Taolu refers to the set routine (form) practice component of wushu. Taolu routines comprise of a continuously connected set of pre-determined techniques, choreographed according to certain principles and philosophies which incorporate techniques and stylistic principles of attack and defense. These include hand techniques, leg techniques, jumps, sweeps, stances & footwork, seizing, throwing & wrestling, balances etc. Traditionally, Taolu routines were originally compiled to preserve the techniques and tactics of a particular lineage or system, and would gradually improve a practitioner's flexibility, stamina, strength, speed, balance and co-ordination, and would "imprint" a tactical order into practitioners. Taolu routines include individual routines and group routines, as well as partner/duel routines with 2 or more practitioners involved. They have a rich and diverse content utilizing a wide variety of techniques and include both bare-handed routines and those performed with weapons.
Sport wushu has developed from traditional wushu and is presented to the world in the form of a modern Olympic sport with a perfect combination of ancient practices and modern sports principles. Athletes perform routines (barehanded or with weaponry) based on specific rules, highlighting their athletic strengths. Routines are appraised by a panel of judges who evaluate different aspects of a performance, namely quality of movements, overall performance and degree of difficulty, and award a score based on an athlete's performance. Individual taolu routines include optional routines, compulsory routines, choreographed duel/sparring routines and group routines. Taolu competition takes place in a specialized 8m x 14m arena, which comprises of high density foam covered by a low-static carpet.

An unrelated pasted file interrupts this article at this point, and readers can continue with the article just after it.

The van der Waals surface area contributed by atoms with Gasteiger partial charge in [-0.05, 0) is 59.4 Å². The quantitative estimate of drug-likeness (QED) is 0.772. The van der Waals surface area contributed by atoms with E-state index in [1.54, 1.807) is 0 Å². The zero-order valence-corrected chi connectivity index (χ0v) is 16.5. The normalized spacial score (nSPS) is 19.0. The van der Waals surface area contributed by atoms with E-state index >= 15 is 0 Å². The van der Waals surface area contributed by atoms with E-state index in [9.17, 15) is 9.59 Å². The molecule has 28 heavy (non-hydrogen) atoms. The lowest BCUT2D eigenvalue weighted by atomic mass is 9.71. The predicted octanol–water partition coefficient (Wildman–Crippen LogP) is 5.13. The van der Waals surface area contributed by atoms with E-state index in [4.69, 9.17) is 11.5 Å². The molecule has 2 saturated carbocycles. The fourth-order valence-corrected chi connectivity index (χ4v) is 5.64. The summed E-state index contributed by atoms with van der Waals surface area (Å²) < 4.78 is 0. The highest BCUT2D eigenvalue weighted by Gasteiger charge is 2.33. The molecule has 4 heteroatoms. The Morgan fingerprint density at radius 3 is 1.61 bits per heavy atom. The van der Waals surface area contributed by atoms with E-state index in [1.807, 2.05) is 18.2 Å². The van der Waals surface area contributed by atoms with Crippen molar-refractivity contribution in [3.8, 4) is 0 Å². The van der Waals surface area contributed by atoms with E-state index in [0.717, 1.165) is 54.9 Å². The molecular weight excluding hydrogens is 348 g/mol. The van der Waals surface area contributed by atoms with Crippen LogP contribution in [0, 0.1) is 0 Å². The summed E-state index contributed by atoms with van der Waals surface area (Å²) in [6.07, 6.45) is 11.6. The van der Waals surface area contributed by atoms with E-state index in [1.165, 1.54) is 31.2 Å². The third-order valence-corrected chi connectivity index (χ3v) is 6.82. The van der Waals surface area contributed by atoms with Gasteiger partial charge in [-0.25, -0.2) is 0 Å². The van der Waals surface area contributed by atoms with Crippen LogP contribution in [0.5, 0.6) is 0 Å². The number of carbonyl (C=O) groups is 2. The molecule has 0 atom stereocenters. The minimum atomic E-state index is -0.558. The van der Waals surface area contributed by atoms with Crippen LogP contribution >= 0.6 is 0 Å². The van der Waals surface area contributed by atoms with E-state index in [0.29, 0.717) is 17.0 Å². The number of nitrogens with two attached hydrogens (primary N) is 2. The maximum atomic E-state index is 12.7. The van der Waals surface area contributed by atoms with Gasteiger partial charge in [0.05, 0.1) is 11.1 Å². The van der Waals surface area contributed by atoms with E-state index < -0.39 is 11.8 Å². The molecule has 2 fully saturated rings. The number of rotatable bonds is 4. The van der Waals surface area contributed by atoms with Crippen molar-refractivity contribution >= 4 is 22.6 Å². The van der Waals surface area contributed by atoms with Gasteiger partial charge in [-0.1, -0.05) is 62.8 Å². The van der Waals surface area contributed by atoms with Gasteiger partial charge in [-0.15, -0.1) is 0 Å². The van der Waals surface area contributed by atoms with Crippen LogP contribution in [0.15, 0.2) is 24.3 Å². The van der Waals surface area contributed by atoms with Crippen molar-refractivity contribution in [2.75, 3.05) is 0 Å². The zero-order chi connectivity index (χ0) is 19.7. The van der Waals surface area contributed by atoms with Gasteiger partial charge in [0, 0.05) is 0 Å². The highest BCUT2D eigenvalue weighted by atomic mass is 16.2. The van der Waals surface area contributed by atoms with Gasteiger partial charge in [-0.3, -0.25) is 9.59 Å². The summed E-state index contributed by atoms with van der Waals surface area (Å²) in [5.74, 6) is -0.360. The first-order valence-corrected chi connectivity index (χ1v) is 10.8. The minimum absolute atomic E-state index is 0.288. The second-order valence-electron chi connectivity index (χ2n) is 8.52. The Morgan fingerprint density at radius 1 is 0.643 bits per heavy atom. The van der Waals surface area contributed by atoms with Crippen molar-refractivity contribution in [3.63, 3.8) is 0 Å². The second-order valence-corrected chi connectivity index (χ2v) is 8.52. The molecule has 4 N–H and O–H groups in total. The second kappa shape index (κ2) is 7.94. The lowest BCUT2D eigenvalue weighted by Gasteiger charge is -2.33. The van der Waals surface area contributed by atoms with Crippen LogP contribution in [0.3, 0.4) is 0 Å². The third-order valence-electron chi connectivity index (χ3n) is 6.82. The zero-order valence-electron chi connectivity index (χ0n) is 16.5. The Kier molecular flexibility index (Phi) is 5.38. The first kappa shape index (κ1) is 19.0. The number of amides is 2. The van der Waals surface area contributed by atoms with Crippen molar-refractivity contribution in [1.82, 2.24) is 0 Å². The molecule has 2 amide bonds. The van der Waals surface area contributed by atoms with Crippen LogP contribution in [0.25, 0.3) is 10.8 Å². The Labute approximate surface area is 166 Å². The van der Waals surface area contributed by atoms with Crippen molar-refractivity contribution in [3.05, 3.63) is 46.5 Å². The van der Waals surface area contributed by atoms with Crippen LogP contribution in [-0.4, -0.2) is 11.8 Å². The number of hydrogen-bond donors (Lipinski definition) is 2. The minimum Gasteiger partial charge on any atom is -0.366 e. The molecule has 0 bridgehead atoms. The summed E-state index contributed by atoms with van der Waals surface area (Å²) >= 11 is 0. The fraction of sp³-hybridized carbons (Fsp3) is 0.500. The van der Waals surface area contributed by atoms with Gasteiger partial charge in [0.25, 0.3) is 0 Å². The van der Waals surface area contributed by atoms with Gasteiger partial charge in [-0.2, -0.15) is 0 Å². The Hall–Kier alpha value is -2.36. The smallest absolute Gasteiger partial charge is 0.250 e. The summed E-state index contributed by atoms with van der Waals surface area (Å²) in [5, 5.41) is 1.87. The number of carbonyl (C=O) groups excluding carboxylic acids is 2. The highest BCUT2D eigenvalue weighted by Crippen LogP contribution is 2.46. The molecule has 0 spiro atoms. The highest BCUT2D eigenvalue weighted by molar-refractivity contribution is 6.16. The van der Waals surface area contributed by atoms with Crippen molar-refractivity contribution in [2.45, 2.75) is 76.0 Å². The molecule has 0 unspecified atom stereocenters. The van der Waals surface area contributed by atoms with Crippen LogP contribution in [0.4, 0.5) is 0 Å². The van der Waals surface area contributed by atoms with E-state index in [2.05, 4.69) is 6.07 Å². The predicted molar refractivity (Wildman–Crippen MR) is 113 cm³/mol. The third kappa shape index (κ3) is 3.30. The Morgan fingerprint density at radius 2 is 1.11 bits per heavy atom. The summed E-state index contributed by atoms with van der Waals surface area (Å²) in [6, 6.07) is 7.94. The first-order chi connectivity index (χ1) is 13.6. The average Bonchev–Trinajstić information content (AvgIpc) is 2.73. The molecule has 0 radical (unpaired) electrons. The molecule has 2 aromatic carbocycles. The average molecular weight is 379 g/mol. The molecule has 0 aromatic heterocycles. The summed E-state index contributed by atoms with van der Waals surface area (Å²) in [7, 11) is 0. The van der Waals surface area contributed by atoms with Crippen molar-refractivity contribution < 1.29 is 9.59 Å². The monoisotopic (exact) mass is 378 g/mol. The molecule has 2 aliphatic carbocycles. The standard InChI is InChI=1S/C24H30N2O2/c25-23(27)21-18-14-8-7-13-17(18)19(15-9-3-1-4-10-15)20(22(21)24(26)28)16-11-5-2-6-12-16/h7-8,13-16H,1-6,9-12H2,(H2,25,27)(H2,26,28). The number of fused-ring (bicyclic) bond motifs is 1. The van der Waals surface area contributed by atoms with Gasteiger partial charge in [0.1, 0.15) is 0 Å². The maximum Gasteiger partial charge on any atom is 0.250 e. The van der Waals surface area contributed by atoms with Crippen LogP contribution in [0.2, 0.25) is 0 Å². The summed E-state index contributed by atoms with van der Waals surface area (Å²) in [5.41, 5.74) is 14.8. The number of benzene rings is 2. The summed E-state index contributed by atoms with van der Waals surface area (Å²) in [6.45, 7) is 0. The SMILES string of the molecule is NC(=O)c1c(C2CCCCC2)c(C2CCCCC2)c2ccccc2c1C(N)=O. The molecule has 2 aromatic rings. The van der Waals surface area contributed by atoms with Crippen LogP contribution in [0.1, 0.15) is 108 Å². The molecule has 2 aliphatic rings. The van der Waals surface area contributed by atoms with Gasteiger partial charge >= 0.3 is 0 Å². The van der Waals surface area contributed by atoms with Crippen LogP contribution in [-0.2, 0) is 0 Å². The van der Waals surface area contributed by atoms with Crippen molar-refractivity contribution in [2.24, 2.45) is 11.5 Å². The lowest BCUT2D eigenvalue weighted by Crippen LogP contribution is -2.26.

At official World Wushu Championships, the main taolu event categories include:
Chang Quan (Long Fist): Comprising of styles that originated and are popular in the northern geographic areas of China (north of the Yangze River) including Cha Quan, Hua Quan, Hong Quan, Shaolin Quan, Fanzi Quan and Pao Chui, this style is defined by open and long-range strikes, and a wide variety of leg techniques and circular motions. Changquan utilizes open and expanded postures, high speed techniques as well as many aerial and acrobatic techniques. It is a fast, dynamic and exciting style, incorporating many breathtaking movements.